Publishing this week in Developmental Cell, researchers led by Maria Lehtinen, PhD, and Kevin Chau in the Department of Pathology at Boston Children’s Hospital show that amniotic fluid and cerebrospinal fluid (CSF) contain rich portfolios of proteins that tell neural stem cells what to do — how to divide and what kinds of cells to make. They also show that the messages change in different phases of development. …
Nerve regeneration. From Santiago Ramón y Cajal’s “Estudios sobre la degeneración y regeneración del sistema nervioso” (1913-14). Via Scholarpedia.
First in a two-part series on nerve regeneration. Read part 2.
Researchers have tried for a century to get injured nerves in the brain and spinal cord to regenerate. Various combinations of growth-promoting and growth-inhibiting molecules have been found helpful, but results have often been hard to replicate. There have been some notable glimmers of hope in recent years, but the goal of regenerating a nerve fiber enough to wire up properly in the brain and actually function again has been largely elusive.
“The majority of axons still cannot regenerate,” says Zhigang He, PhD, a member of the F.M. Kirby Neurobiology Center at Boston Children’s Hospital. “This suggests we need to find additional molecules, additional mechanisms.”
Microarray analyses—which show what genes are transcribed (turned on) in injured nerves—have helped to some extent, but the plentiful leads they turn up are hard to analyze and often don’t pan out. The problem, says Judith Steen, PhD, who runs a proteomics lab at the Kirby Center, is that even when the genes are transcribed, the cell may not actually build the proteins they encode.
That’s where proteomics comes in. “By measuring proteins, you get a more direct, downstream readout of the system,” Steen says. …
Vast chunks of our DNA—fully 98 percent of our genome—are considered “non-coding,” meaning that they’re not thought to carry instructions to make proteins. Yet we already know that this “junk DNA” isn’t completely filler. For example, some sequences are known to code for bits of RNA that act as switches, turning genes on and off.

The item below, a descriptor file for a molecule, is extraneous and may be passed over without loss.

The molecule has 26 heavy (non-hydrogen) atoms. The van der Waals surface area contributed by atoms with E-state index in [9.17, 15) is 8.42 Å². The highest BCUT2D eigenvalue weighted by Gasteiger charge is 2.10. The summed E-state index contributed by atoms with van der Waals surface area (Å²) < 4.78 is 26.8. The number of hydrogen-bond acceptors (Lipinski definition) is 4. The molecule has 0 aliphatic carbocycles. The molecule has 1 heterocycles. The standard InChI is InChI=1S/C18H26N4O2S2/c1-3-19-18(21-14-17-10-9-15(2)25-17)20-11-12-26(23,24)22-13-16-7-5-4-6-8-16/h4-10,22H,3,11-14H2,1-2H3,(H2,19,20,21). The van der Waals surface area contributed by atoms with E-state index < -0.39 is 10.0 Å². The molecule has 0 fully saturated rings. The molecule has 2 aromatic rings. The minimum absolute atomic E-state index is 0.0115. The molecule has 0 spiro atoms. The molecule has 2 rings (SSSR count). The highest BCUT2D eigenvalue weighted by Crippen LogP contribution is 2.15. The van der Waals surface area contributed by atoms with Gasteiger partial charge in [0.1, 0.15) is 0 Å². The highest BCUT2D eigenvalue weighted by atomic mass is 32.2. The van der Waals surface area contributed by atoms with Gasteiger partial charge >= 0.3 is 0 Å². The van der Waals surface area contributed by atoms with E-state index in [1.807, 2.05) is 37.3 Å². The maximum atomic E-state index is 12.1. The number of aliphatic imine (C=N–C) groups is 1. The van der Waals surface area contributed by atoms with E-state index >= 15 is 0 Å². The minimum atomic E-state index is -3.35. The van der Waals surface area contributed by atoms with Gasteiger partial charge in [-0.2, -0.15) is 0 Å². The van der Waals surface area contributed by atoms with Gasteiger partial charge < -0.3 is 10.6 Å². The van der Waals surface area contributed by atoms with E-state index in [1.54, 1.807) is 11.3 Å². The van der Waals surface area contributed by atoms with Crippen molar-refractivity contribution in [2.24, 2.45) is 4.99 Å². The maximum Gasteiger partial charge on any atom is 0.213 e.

In a report published last month in Nature Communications, they describe a variety of proteins and peptides (smaller chains of amino acids) arising from presumed non-coding DNA sequences. Since they looked in just one type of cell—neurons—these molecules may only be the tip of a large, unexplored iceberg and could change our understanding of biology and disease. …
A good biomarker is one whose levels go up or down as a patient’s disease worsens or wanes. A great biomarker also gives key insights into disease development. A really great biomarker does both of these things and also serves as a treatment target.
Part 1 of a two-part series on kidney disease. Part 2 is here.
In up to 5 percent of all pregnancies, children are born with some degree of kidney dilation or swelling, known as hydronephrosis. Unfortunately, says urologist Richard Lee, MD, of Boston Children’s Hospital, “many of these kids go through a lot of testing after birth and are followed for a long period of time—sometimes unnecessarily.”
Hoping to reduce such testing, Lee and his colleagues are turning to urine. They’ve been collecting comprehensive data on the urinary proteome—all the proteins urine normally contains. With this baseline information, they hope to establish biomarkers that identify kidney damage.
In a recently published study, Lee and his coauthors compared the urinary proteomes of healthy infant boys versus men to find out what happens naturally with age. Through their work, they identified nearly 1,600 protein groups and determined that the healthy male urinary proteome changes over time. …
Your doctor has a lot of tools to detect, diagnose and monitor disease: x-rays, MRIs, angiography, blood tests, biopsies…the list goes on.
What would be great would be the ability to test for disease in a way where there’s no or low pain (not invasive) and lots of gain (actionable data about the disease process itself, its progression and the success of treatment).